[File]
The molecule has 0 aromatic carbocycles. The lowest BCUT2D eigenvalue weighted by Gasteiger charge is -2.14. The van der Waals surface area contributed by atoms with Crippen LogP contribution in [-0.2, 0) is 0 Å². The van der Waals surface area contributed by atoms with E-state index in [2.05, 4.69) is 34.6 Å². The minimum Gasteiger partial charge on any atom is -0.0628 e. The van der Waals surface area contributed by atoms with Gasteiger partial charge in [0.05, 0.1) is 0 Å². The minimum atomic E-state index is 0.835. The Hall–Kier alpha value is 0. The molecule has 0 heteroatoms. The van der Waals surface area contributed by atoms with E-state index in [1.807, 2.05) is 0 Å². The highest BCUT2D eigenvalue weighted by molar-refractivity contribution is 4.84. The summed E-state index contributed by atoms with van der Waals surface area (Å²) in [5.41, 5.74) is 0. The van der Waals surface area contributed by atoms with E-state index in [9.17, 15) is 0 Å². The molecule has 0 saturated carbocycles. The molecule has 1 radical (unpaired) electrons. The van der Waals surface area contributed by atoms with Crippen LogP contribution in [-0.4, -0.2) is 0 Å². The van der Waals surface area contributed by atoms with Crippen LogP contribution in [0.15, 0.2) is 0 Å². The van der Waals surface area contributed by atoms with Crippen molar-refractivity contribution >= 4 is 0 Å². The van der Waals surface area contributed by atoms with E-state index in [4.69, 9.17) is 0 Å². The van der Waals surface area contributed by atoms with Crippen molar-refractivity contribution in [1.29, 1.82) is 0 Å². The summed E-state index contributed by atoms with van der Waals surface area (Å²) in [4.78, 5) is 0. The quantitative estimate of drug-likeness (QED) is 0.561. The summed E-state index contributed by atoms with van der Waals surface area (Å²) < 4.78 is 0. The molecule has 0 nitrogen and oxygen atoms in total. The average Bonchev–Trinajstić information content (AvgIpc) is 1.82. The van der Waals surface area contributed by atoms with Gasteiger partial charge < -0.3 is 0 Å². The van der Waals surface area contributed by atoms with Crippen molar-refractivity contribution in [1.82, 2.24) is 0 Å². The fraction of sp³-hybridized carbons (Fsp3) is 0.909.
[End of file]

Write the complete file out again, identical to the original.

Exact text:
The molecule has 0 aromatic carbocycles. The lowest BCUT2D eigenvalue weighted by Gasteiger charge is -2.14. The van der Waals surface area contributed by atoms with Crippen LogP contribution in [-0.2, 0) is 0 Å². The van der Waals surface area contributed by atoms with E-state index in [2.05, 4.69) is 34.6 Å². The minimum Gasteiger partial charge on any atom is -0.0628 e. The van der Waals surface area contributed by atoms with Gasteiger partial charge in [0.05, 0.1) is 0 Å². The minimum atomic E-state index is 0.835. The Hall–Kier alpha value is 0. The molecule has 0 heteroatoms. The van der Waals surface area contributed by atoms with E-state index in [1.807, 2.05) is 0 Å². The highest BCUT2D eigenvalue weighted by molar-refractivity contribution is 4.84. The summed E-state index contributed by atoms with van der Waals surface area (Å²) in [5.41, 5.74) is 0. The van der Waals surface area contributed by atoms with E-state index in [9.17, 15) is 0 Å². The molecule has 0 saturated carbocycles. The molecule has 1 radical (unpaired) electrons. The van der Waals surface area contributed by atoms with Crippen LogP contribution in [-0.4, -0.2) is 0 Å². The van der Waals surface area contributed by atoms with Crippen LogP contribution in [0.15, 0.2) is 0 Å². The van der Waals surface area contributed by atoms with Crippen molar-refractivity contribution >= 4 is 0 Å². The van der Waals surface area contributed by atoms with E-state index in [4.69, 9.17) is 0 Å². The van der Waals surface area contributed by atoms with Crippen molar-refractivity contribution in [1.29, 1.82) is 0 Å². The summed E-state index contributed by atoms with van der Waals surface area (Å²) in [4.78, 5) is 0. The quantitative estimate of drug-likeness (QED) is 0.561. The summed E-state index contributed by atoms with van der Waals surface area (Å²) < 4.78 is 0. The molecule has 0 nitrogen and oxygen atoms in total. The average Bonchev–Trinajstić information content (AvgIpc) is 1.82. The van der Waals surface area contributed by atoms with Gasteiger partial charge < -0.3 is 0 Å². The van der Waals surface area contributed by atoms with Crippen molar-refractivity contribution in [1.82, 2.24) is 0 Å². The fraction of sp³-hybridized carbons (Fsp3) is 0.909.